New Beef Labeling|Rules Considered

     WASHINGTON (CN) – The U.S. Department of Agriculture’s Food Safety Inspection Service (FSIS) wants to require mechanically-tenderized beef to be labeled as such, and to include additional safe-handling instructions on the label, according to a proposed rule.
     “The mechanical tenderization process involves piercing the product with a set of needles or blades, which breaks up muscle fiber and tough connective tissue, resulting in increased tenderness,” the rule says. “The process makes the less tender cuts of beef more marketable to consumers.” The term also applies to beef that has been injected with a marinade or solution, according to FSIS.
     The proposed rule is a response to petitions by the Safe Food Coalition and the Conference for Food Protection about the risk that bacteria from the meat’s surface could be pushed more-deeply into the meat because of these methods, the agency says, noting this could be especially risky for those who prefer their steaks “rare” or “medium rare.” Mechanical tenderization does not change the appearance of the meat, so consumers might be unaware of the need for hotter cooking temperatures and longer cooking times with meat that has been processed in this way.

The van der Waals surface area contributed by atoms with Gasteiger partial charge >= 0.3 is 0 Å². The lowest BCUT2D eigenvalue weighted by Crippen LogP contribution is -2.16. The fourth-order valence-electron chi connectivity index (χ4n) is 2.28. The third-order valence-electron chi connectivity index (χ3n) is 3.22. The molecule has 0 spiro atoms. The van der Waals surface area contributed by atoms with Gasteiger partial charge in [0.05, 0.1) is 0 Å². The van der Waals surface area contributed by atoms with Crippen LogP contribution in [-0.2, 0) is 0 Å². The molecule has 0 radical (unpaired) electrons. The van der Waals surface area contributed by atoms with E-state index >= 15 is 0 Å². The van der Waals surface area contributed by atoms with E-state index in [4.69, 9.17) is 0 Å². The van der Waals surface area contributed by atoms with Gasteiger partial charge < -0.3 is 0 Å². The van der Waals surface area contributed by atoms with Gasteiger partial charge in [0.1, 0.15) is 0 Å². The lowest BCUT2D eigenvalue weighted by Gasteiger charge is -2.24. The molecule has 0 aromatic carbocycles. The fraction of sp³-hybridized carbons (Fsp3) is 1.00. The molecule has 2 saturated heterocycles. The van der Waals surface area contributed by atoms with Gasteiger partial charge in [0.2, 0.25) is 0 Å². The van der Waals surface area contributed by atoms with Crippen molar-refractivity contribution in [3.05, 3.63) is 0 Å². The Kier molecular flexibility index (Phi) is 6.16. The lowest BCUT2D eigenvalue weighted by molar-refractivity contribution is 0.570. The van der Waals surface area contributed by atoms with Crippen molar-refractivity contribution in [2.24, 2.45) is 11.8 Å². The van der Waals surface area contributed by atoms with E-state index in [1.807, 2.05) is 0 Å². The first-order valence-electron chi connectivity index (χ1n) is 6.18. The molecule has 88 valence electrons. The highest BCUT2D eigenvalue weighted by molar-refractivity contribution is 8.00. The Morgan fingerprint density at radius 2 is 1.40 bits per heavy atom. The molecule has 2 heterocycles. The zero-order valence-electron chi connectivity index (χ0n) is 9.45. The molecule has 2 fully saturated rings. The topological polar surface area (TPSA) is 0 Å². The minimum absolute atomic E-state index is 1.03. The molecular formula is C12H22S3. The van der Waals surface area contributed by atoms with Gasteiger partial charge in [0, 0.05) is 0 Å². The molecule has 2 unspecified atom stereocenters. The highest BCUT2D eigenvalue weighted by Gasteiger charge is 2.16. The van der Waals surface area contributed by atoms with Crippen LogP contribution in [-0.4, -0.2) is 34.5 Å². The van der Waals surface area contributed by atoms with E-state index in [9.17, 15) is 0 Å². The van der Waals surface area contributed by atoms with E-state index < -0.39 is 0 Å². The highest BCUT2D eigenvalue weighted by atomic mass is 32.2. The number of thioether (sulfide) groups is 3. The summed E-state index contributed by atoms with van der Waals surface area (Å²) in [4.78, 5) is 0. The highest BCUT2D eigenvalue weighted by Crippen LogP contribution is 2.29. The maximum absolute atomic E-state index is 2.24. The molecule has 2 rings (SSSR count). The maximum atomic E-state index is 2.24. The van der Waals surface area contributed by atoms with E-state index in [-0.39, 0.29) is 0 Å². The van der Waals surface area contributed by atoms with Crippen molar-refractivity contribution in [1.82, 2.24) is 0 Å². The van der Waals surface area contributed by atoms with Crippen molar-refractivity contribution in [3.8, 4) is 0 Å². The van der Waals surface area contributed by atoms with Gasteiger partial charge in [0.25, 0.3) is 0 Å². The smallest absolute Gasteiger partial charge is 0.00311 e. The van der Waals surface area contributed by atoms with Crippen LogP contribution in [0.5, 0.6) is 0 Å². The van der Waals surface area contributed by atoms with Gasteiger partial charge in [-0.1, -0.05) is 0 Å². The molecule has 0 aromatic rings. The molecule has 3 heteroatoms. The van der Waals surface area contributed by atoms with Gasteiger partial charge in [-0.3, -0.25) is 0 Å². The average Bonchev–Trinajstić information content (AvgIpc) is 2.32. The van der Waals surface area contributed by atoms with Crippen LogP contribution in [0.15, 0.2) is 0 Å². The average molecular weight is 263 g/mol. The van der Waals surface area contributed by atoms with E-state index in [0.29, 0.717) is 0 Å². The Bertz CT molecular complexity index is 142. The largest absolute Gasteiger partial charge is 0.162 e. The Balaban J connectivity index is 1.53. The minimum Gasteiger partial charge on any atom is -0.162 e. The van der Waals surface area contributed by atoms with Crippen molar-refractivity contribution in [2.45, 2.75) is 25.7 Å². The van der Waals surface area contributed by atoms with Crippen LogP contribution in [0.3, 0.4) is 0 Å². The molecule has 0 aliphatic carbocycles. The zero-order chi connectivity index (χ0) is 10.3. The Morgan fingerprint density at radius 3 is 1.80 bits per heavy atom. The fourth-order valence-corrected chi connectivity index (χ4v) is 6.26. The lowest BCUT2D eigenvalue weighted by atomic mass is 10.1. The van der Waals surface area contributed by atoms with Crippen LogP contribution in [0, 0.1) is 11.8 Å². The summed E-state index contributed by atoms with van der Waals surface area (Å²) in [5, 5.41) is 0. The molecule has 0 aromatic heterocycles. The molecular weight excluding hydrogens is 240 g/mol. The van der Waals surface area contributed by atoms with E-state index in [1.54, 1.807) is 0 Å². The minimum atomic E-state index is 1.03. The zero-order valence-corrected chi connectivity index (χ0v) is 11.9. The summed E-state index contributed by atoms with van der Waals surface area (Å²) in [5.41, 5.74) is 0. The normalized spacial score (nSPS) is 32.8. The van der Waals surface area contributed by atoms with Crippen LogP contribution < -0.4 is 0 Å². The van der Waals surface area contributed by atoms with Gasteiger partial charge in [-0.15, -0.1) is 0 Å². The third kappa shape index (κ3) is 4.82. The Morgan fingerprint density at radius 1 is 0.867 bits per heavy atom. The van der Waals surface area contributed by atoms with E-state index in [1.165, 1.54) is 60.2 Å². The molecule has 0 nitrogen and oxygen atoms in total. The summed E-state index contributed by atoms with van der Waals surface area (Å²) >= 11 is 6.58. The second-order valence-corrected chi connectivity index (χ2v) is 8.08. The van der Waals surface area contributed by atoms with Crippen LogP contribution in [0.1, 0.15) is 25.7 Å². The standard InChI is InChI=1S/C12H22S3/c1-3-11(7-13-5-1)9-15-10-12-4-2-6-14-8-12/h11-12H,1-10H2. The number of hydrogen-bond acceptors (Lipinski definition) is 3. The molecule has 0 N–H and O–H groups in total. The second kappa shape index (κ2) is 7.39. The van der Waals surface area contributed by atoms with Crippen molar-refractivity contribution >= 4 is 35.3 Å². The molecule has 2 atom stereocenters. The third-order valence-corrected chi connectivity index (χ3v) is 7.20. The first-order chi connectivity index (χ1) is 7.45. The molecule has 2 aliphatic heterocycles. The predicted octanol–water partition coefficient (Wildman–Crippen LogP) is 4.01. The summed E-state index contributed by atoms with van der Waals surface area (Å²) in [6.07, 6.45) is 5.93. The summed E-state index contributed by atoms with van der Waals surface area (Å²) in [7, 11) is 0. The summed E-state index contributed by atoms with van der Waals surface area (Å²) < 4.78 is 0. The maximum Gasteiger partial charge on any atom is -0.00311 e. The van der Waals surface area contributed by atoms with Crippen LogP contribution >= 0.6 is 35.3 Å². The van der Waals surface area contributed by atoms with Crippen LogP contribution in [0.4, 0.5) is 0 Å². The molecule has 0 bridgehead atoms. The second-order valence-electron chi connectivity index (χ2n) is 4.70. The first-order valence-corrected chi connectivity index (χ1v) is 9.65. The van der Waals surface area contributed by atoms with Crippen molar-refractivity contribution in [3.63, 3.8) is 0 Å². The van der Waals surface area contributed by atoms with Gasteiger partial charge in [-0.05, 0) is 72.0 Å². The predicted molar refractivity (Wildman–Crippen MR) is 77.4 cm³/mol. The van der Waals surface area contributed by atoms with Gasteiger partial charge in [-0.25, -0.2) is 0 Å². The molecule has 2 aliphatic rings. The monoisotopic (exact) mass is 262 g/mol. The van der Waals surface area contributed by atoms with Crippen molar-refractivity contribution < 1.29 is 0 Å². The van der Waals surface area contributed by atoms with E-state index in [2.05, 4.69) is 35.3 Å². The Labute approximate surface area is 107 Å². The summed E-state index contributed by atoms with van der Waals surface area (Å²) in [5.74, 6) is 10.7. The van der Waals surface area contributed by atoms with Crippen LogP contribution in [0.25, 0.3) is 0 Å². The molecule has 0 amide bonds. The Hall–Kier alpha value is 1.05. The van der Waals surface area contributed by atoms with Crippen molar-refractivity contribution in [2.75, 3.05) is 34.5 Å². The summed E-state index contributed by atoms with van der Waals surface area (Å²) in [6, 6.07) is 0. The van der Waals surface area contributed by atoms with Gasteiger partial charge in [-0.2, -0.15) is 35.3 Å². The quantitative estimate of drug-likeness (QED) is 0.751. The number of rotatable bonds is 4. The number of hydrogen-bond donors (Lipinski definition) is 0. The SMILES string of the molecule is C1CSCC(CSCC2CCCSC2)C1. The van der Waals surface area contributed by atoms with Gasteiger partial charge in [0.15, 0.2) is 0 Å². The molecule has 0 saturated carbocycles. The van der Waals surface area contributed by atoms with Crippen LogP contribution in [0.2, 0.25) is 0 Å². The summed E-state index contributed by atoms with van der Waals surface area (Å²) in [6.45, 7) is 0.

FSIS also announced it has posted a guidance document on its Web site that mechanically-tenderized beef producers can use to develop safe cooking instructions for consumers of their product.
     The rule would not apply to all tenderization, the agency says. “Other tenderization methods such as pounding and cubing change the appearance of the product, putting consumers on notice that the product is not intact. Additionally, a majority of establishments already identify products that have been cubed on the label,” FSIS explains. The agency does not plan to require mechanically-tenderized poultry or pork to be labeled at this time.
     The agency proposes that “the print for all words in the descriptive designation, as well as the words in the description of the product, appear in the same font style, color, and size as the product name and on a single-color contrasting background.”
     Comments are due by Aug. 9.

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